South Dakota program reduces repeat DUI arrests
Get caught drinking and driving in South Dakota, and you might be forced to steer clear of alcohol altogether – and that means not even a sip of wine with dinner.
The state’s 24/7 Sobriety Program offers convicted repeat drunk drivers a choice: go to jail or join the program. If they pick the program, they agree to twice-a-day breath tests or other monitoring. At 7 a.m. and 7 p.m., they head to the nearest monitoring station – usually a local sheriff’s department – and blow into a device that can detect alcohol on their breath.
“You have to look a deputy sheriff in the eye, say you haven’t been drinking and then prove it,” South Dakota Attorney General Marty Jackley says. Since it can cost up to $67 a day to keep an inmate in jail, and almost 24,000 offenders have participated in the program, 24/7 is saving money, he says. Program participants pay a dollar for each breath test, Jackley says: “The program costs the taxpayers zero.”
In addition to being cost-effective, a new study shows the program is working. Researchers at the RAND Corp., a nonprofit that does research on public policy, looked at the program over six years, from its start in 2005 to 2011. Researchers found that the program reduced repeat DUI arrests by 12 percent and domestic violence arrests by 9 percent.
The program was the first of its kind in the country, says Beau Kilmer, co-director of the RAND Drug Policy Research Center. He says the study’s results suggest the program cuts down on problem drinking and improves public health.
Experts say the program’s success is tied, in part, to the frequent testing of participants, which is necessary because the body processes alcohol quickly, Kilmer says. Also, he says, the program imposes immediate – but not too severe – consequences for participants who slip up.
“We show people, if you fail you’re going to jail – we’re not playing games,” says Art Mabry, the 24/7 Sobriety Program coordinator for South Dakota. At the same time, participants who test positive for alcohol spend only a few days in jail the first time.
State officials say that in addition to saving money, the program has other positive effects. When offenders go to jail, for example, they lose their jobs, can’t pay child support and sometimes split from their families due to the stress of separation. But the program lets participants continue to contribute to society, Mabry says.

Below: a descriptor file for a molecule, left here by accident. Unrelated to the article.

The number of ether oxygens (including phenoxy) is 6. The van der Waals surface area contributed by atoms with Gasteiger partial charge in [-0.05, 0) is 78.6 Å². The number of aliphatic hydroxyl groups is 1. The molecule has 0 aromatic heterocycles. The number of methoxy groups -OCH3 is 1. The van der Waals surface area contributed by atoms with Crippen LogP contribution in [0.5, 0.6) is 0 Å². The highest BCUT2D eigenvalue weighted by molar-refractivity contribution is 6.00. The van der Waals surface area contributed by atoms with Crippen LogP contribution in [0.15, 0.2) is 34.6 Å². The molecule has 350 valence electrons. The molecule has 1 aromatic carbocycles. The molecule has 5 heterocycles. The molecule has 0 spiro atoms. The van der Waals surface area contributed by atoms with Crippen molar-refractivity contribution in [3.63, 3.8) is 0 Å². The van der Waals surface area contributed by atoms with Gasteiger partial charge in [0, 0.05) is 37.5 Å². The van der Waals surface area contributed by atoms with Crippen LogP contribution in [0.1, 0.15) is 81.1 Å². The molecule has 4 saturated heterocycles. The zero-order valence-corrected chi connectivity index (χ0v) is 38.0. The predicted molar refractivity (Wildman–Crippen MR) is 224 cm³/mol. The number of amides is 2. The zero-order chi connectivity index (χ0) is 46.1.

In most cases, program participants also can continue to drive. In some cases, camera-equipped ignition interlocks – which test a driver for alcohol before the car can start – are required, Jackley says. Like anyone with a DUI, participants will pay more for car insurance. The Illinois DUI Fact Book 2012 estimates that a DUI can raise insurance premiums by about $1,500 a year for at least three years.
Other states take note
Now, several other states are starting to adopt programs similar to South Dakota’s. State lawmakers in South Dakota established a 24/7 Sobriety Program there in 2007. In 2011, Montana started a similar program.
And, in the fall of 2012, the National Highway Traffic Safety Administration (NHTSA) said it will study the North Dakota 24/7 Program’s use of the continuous alcohol monitoring anklet (known as a Secure Continuous Remote Alcohol Monitor, or SCRAM bracelet), which tests the sweat on the ankle every half hour for traces of alcohol. The anklet also is used in South Dakota for some offenders, such as those who can’t take daily breath tests because they live too far from a testing station. NHTSA will conduct research to determine how states can use these bracelets most effectively.
Despite the success of South Dakota’s program, the state got a low score in a 2011 Mothers Against Drunk Driving (MADD) report that ranks states based on of five measures: sobriety checkpoints, required ignition interlocks for all convicted drunk drivers, increased penalties for driving drunk with a child passenger, no refusal of breathalyzer tests and driver’s license revocation for offenders.
South Dakota was one of only five states that received just one out of a possible five stars from MADD. To improve its score, South Dakota, which uses sobriety checkpoints, needs to put in place the other four measures and focus more on first-time offenders, says Frank Harris, MADD’s state legislative affairs manager. For example, the use of ignition interlocks in the 24/7 program is limited to repeat drunk drivers or first-time offenders with a blood-alcohol concentration of at least 0.17.
In South Dakota, Harris says, “there’s still plenty of work to be done.”